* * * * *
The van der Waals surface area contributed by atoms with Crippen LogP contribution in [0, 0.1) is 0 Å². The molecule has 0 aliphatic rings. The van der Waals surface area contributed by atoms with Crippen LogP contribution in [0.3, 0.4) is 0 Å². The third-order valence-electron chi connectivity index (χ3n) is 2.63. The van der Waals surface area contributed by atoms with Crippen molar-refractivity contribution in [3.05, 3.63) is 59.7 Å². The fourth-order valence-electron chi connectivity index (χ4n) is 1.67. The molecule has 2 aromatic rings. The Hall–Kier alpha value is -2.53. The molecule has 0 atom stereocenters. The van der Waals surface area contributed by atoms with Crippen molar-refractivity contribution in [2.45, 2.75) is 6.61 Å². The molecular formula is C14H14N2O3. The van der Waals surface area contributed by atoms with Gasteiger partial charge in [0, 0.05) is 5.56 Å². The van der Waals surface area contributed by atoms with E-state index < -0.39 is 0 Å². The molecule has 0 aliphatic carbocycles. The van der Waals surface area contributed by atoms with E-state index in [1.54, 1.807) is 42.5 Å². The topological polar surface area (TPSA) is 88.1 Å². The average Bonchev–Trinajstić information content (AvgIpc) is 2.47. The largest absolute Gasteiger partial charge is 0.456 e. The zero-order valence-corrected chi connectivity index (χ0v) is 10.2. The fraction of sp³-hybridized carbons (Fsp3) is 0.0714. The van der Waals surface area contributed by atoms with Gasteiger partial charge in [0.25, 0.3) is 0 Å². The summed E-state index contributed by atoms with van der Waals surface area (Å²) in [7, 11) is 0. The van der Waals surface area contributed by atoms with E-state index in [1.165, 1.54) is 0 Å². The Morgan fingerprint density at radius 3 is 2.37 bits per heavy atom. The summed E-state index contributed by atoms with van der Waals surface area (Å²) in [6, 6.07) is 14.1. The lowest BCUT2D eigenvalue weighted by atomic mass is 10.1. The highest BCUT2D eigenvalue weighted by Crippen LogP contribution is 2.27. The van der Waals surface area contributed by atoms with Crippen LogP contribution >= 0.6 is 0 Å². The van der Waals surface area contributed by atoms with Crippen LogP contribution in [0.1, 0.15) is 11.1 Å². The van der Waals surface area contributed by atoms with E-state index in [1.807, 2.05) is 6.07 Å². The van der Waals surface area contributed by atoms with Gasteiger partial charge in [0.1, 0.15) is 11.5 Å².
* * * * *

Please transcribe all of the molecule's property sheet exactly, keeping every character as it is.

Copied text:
The van der Waals surface area contributed by atoms with Crippen LogP contribution in [0, 0.1) is 0 Å². The molecule has 0 aliphatic rings. The van der Waals surface area contributed by atoms with Crippen LogP contribution in [0.3, 0.4) is 0 Å². The third-order valence-electron chi connectivity index (χ3n) is 2.63. The van der Waals surface area contributed by atoms with Crippen molar-refractivity contribution in [3.05, 3.63) is 59.7 Å². The fourth-order valence-electron chi connectivity index (χ4n) is 1.67. The molecule has 2 aromatic rings. The Hall–Kier alpha value is -2.53. The molecule has 0 atom stereocenters. The van der Waals surface area contributed by atoms with Crippen molar-refractivity contribution in [2.45, 2.75) is 6.61 Å². The molecular formula is C14H14N2O3. The van der Waals surface area contributed by atoms with Gasteiger partial charge in [0, 0.05) is 5.56 Å². The van der Waals surface area contributed by atoms with E-state index < -0.39 is 0 Å². The molecule has 0 aliphatic carbocycles. The van der Waals surface area contributed by atoms with E-state index in [1.54, 1.807) is 42.5 Å². The topological polar surface area (TPSA) is 88.1 Å². The average Bonchev–Trinajstić information content (AvgIpc) is 2.47. The largest absolute Gasteiger partial charge is 0.456 e. The zero-order valence-corrected chi connectivity index (χ0v) is 10.2. The fraction of sp³-hybridized carbons (Fsp3) is 0.0714. The van der Waals surface area contributed by atoms with Gasteiger partial charge in [0.25, 0.3) is 0 Å². The summed E-state index contributed by atoms with van der Waals surface area (Å²) in [7, 11) is 0. The van der Waals surface area contributed by atoms with E-state index in [1.165, 1.54) is 0 Å². The Morgan fingerprint density at radius 3 is 2.37 bits per heavy atom. The summed E-state index contributed by atoms with van der Waals surface area (Å²) in [6, 6.07) is 14.1. The lowest BCUT2D eigenvalue weighted by atomic mass is 10.1. The highest BCUT2D eigenvalue weighted by Crippen LogP contribution is 2.27. The van der Waals surface area contributed by atoms with Crippen LogP contribution >= 0.6 is 0 Å². The van der Waals surface area contributed by atoms with Crippen LogP contribution in [0.1, 0.15) is 11.1 Å². The van der Waals surface area contributed by atoms with E-state index in [1.807, 2.05) is 6.07 Å². The van der Waals surface area contributed by atoms with Gasteiger partial charge in [0.1, 0.15) is 11.5 Å².